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(This article contains the author's thought and is not structured as a research paper. Hence, the following is a paragraph taken from the article but not its actual abstract; the article does not have one.)
So you can see the essence of design patterns: good, tested recipes that don't constrain your implementation in unnecessary ways. The patterns do not mandate a particular style, nor include superfluous decorations: the book doesn't tell you, “make this shape of flourishes in the handrails”; instead it tells you, “a house should have its rooms placed such that sunlight enters them according to the time of the day in which they are most used - East for the bedrooms in the morning, West for the living room in the afternoon”.
Yann-Gaël Guéhéneuc, 2014/05/16
This article describes the author's progress from casual observer to expert in design patterns through learning and using real-world architectural patterns. The author start by stating that he used to dismiss refactorings and design patterns as “nothing that you could not discover yourself”. Then, while renovating/expanding his house, he started studying Alexander's patterns and “became tremendously interested in [Alexander's work]”. He realised that the patterns “do not mandate a particular style, nor include superfluous decorations” and they are an “approach [to] design” with “good solutions […] that wouldn't constraint [the] implementation unnecessarily”. Moreover, the patterns “give […] a vocabulary to talk about how things are constructed”.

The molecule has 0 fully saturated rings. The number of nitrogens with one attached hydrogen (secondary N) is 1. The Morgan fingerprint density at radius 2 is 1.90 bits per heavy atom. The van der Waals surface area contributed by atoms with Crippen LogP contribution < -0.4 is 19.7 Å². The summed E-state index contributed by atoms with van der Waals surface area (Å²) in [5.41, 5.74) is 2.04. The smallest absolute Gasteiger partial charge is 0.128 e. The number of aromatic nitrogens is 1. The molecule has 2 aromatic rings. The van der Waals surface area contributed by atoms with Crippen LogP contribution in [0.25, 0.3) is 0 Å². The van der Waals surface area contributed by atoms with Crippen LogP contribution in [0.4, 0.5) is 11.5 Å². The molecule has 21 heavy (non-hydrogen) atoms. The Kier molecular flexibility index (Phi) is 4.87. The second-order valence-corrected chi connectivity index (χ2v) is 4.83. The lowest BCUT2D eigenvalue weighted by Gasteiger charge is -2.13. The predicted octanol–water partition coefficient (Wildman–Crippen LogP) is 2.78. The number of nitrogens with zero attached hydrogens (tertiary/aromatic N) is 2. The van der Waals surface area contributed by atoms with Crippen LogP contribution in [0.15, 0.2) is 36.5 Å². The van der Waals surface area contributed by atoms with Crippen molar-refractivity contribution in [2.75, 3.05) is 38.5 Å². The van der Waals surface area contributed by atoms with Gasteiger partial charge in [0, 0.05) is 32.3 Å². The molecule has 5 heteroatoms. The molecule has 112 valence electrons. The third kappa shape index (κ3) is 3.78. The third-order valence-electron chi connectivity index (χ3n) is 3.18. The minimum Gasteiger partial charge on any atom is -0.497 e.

From then on, the author introduces the idea of “Quality without a name”: “[a] thing or place has the quality without a name if it is comfortable, has evolved over time in its own terms, is free of inner contradictions, doesn't try to draw attention to itself, and seems to have archetypal qualities”. Things that have the quality without a name seem to have 15 properties in common, according to Alexander's work. The author summarises these 15 properties: